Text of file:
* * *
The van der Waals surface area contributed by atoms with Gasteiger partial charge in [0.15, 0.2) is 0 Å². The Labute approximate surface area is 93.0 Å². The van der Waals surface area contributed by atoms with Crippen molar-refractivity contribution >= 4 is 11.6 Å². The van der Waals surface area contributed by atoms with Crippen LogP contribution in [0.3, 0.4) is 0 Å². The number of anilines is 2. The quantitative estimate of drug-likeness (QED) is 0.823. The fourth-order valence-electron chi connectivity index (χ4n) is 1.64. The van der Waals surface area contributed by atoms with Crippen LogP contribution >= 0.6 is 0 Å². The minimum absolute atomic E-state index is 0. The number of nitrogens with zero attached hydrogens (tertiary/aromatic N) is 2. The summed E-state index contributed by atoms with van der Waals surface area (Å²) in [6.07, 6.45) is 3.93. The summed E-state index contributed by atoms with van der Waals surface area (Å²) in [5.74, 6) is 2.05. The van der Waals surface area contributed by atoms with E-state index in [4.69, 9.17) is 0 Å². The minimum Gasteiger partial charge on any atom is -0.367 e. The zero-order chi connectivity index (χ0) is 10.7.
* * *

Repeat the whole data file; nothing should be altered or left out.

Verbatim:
The van der Waals surface area contributed by atoms with Gasteiger partial charge in [0.15, 0.2) is 0 Å². The Labute approximate surface area is 93.0 Å². The van der Waals surface area contributed by atoms with Crippen molar-refractivity contribution >= 4 is 11.6 Å². The van der Waals surface area contributed by atoms with Crippen LogP contribution in [0.3, 0.4) is 0 Å². The number of anilines is 2. The quantitative estimate of drug-likeness (QED) is 0.823. The fourth-order valence-electron chi connectivity index (χ4n) is 1.64. The van der Waals surface area contributed by atoms with Crippen LogP contribution >= 0.6 is 0 Å². The minimum absolute atomic E-state index is 0. The number of nitrogens with zero attached hydrogens (tertiary/aromatic N) is 2. The summed E-state index contributed by atoms with van der Waals surface area (Å²) in [6.07, 6.45) is 3.93. The summed E-state index contributed by atoms with van der Waals surface area (Å²) in [5.74, 6) is 2.05. The van der Waals surface area contributed by atoms with E-state index in [4.69, 9.17) is 0 Å². The minimum Gasteiger partial charge on any atom is -0.367 e. The zero-order chi connectivity index (χ0) is 10.7.